I received this Helvetia watch in a batch from the united kingdom. It didn’t run too badly however it did have an amplitude on the lower end and it was nearly one minute slow. Also, the movement itself was filthy, a few of very little hairs and dust particles. Finally, it seemed like it’s been previously over oiled. Little puddles of oil are on the base plate and underneath the barrel bridge.
The movement is the in-house Helvetia 64. A hand winder with 17 jewels. It’s a 13’5 ligne movement so it’s rather big for a vintage watch. I date this Helvetia watch to the 50s.
As always, I remove the power from the mainspring first. this way the escapement can’t be broken when I work on the train wheel. I move the click away from the ratchet wheel while letting the crown slip between my thumb and index finger.
After the power is released, I take away the balance and also the pallets. The pallet cock was terribly greasy and the bearing jewel had some particles in it. when I removed the pallets, the train wheel moved a little bit. There must have been some residual power in it and the grease and dirt provided enough resistance to cancel it. Imagine what that does to the amplitude and thus the rate of your watch.
Then I flip the movement to remove the cannon pinion. without the cannon pinion removed, the center wheel can’t be lifted.
I remove the ratchet wheel and also the crown wheel with its shim. After that, I’m able to lift the barrel bridge. It’s obvious that this Helvetia watch has been over oiled in the past.
I remove the train wheel bridge (as you can see, the escape wheel bearing jewel has a Kif Duofix capstone setting). Then, I lift the wheels and at last the main barrel.
I flip the movement to the dial side and begin with the set lever spring. After that, I take away the minute wheel, yoke with its spring, the setting wheel, and the set lever. I’d already removed the hour wheel and the cannon pinion. Everything is cleaned within the watch cleaning machine.
After the cleaning process, I start with the main barrel, train wheel, and the train wheel bridge. When fitting the train wheel bridge, it’s very important to do so carefully. Gently hold some pressure on the bridge with a peg wood while guiding the wheels into their correct positions. This guiding can be done with brass tweezers or an old oiler. You can also try to ping the movement holder with your fingernail and hope that these vibrations cause the wheels to fall into place.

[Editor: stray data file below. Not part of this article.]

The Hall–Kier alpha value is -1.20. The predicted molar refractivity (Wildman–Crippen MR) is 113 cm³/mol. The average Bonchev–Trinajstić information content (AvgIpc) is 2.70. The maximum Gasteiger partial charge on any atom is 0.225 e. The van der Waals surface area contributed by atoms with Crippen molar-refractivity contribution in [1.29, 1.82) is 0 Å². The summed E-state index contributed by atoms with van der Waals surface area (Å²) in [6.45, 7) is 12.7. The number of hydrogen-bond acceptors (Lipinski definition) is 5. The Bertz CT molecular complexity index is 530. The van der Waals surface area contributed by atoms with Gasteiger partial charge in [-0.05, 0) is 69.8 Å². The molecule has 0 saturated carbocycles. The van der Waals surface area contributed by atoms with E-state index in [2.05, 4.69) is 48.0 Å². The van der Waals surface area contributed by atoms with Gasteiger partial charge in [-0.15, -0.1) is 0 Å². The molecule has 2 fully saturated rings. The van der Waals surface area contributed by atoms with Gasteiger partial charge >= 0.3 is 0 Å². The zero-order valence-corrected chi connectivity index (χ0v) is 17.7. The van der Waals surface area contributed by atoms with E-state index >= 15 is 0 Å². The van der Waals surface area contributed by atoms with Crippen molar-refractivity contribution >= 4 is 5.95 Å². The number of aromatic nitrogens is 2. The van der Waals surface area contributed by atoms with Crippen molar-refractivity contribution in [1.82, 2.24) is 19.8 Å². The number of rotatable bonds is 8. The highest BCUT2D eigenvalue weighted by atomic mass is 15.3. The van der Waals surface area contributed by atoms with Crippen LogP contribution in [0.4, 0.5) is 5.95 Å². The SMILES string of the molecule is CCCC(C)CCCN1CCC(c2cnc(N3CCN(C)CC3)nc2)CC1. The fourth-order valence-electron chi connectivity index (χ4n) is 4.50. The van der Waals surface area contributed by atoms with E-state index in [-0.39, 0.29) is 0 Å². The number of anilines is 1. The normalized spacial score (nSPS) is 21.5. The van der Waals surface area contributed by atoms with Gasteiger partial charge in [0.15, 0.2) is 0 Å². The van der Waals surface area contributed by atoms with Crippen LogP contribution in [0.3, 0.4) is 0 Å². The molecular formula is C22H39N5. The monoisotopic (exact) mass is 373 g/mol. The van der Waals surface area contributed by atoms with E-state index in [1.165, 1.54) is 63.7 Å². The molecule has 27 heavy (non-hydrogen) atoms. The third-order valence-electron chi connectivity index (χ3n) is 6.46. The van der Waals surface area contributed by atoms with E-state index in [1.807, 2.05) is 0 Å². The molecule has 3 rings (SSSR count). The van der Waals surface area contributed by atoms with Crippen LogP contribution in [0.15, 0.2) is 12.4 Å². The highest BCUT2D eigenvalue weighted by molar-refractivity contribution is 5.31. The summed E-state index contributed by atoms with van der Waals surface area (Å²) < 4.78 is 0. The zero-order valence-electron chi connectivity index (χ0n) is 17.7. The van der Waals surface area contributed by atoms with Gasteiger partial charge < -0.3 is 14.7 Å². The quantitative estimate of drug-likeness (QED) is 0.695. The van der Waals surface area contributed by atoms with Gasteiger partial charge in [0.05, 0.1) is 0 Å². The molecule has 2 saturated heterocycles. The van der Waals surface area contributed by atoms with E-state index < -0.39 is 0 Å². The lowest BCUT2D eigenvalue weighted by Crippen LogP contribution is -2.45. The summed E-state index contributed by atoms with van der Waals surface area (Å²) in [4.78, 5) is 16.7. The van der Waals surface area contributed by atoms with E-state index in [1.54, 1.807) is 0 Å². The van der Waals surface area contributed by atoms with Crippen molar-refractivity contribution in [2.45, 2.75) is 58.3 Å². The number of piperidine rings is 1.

I install the barrel bridge, ratchet wheel, and the crown wheel. Don’t forget to slightly lubricate the inner ring of the transmission wheel before you fit the transmission wheel boss. As you may notice, the barrel bridge is a bit tarnished and appears to have a different color than the rest of the movement. This could be the result of an aggressive cleaning solution that has been used before. Or it could be that this part had to be replaced in the past and this part came from a “donor movement”. I don’t think this is the case here because the balance cock is slightly damaged as well, on the side of the barrel bridge.
Flip the movement to start work on the dial side. I fit the crown wheel, castle wheel, the yoke and its spring. Then I fit the set lever, setting wheel and the minute wheel. The keyless works are covered with the cover plate with the check spring (combined known as the set lever spring).
Flip the movement again to fit the pallets and the pallet cock. Before I fit the pallets, I lubricate the exit stone with Moebius 9415. After the pallets are installed, I fit the balance again.
I then remove the Incabloc (jewel holes and endstones) to clean and lubricate. I use One Dip to clean them and afterward I lubricate then with a tiny drop of Moebius 9010 in the middle.
This Helvetia watch is fit for another decade again!
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